Last week I started to dive deeper into Connections customisation using ICEC. I dared to try to create a custom widget. There was a lot of learning involved, not least because I’m a jQuery novice and far from expert at JavaScript. I’m a big fan of the stronger validation at compile time of Java. For a few days there seemed to be very good reason.

For those who haven’t done it, the custom widget is typically in a separate file, referenced and registered from the custom.js file uploaded to ICEC. Both are uploaded by clicking on the “Customize” button on ICEC and going to “Engagement Center Settings” and uploading the JavaScript into the “Customisation Files” area. I worked from the documentation page. As is my typical approach when stepping into the unknown, I broke it down to smaller steps, with a basic custom widget before planning on more extensive changes. I copied the JavaScript from the documentation and modified it to register the widget. I uploaded the custom.js – and the page was blank, just a title, with no “Customize” button.

It turned out the JavaScript samples in the documentation used XCC.W.registerCustomwidget, but the method is actually XCC.W.registerCustomWidget. A JavaScript error was thrown, preventing the page from loading.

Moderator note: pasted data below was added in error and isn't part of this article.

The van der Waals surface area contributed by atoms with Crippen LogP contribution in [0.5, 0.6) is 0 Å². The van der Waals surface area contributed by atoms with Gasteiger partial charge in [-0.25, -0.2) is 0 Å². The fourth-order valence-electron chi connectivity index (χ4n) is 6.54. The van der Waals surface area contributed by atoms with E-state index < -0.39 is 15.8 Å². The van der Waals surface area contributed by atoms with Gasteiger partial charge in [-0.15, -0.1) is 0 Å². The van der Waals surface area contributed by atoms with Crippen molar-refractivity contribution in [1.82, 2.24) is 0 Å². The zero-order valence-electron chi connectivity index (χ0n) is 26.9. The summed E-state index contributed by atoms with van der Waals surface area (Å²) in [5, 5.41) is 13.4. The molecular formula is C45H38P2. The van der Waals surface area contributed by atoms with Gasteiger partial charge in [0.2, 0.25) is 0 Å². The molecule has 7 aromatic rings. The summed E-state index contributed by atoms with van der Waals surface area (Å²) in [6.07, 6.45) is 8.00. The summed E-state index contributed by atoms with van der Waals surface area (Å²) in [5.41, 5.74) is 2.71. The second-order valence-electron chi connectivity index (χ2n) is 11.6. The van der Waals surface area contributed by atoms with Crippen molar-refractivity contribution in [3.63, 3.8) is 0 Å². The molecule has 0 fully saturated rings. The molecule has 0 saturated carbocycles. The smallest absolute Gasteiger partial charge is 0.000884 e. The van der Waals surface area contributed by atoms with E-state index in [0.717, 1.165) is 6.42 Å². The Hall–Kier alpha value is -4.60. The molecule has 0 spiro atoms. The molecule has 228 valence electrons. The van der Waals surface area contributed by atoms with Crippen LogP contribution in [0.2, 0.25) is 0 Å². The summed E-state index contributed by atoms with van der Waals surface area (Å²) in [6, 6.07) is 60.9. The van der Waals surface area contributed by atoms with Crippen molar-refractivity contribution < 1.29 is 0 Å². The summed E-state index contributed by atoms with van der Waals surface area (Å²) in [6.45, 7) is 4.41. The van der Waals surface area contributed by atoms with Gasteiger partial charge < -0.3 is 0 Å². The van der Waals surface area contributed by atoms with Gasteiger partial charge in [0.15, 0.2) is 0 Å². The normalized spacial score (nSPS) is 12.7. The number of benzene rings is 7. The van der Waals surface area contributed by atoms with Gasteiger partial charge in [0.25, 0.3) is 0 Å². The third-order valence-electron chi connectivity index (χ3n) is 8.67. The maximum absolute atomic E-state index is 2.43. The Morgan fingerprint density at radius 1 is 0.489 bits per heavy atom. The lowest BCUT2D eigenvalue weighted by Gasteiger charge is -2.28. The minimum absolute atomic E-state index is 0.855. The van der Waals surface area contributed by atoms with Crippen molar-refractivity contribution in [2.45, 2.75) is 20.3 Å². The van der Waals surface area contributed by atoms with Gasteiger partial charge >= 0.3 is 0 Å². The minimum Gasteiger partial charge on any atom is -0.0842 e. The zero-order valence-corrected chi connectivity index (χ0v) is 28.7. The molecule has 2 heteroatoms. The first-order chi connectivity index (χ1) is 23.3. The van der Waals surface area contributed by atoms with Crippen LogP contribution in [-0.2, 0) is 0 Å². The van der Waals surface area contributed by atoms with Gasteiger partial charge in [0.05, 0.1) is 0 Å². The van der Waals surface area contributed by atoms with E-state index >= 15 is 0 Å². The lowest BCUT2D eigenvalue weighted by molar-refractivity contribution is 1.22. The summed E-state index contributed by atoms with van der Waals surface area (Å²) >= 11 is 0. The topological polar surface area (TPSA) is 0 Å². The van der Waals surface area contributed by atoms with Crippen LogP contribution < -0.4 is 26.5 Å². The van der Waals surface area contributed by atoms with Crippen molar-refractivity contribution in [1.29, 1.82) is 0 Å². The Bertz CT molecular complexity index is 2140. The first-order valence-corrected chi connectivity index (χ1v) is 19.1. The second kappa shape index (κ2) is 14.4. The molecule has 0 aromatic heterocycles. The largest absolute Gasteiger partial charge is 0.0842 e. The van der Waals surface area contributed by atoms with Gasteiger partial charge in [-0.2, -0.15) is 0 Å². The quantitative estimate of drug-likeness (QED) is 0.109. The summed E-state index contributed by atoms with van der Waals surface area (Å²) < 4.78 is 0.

After various attempts to find a way to work around it and after raising a support call, I came across a set of labs for ICEC custom widgets by Dimitri Prosper of IBM. He also had a video here outlining this exact issue and how to resolve it, using Developer Tools in Chrome. Thanks to that video I was able to recover the situation and also have a way forward that gives more options for safer development in the future.

I also looked at the other projects by Dimitri, one of which is creating a GraphQL server for IBM Connections APIs. Anyone who has followed sessions I’ve done at conferences over the last couple of years knows my enthusiasm about GraphQL and why I think it makes a lot of sense for social data (in both Domino and Connections). This approach was what I was expecting when Connections Pink initially promised modern APIs. It makes so much sense for accessing Connections data from multiple hierarchies in a single REST service call. I went across to the Connections Aha ideas site and was glad to see GraphQL had already been requested there. Hopefully we’ll see this released – with mutations as well as queries – when HCL take over responsibility for Connections later this year.

The Node.js GraphQL server Dimitri built may also be an interesting option for GraphQL against Domino V10, maybe with an interface to help developers generate the schema that will then get used. All it would take is a database in which to store that schema and pick it up on-the-fly! 🙂

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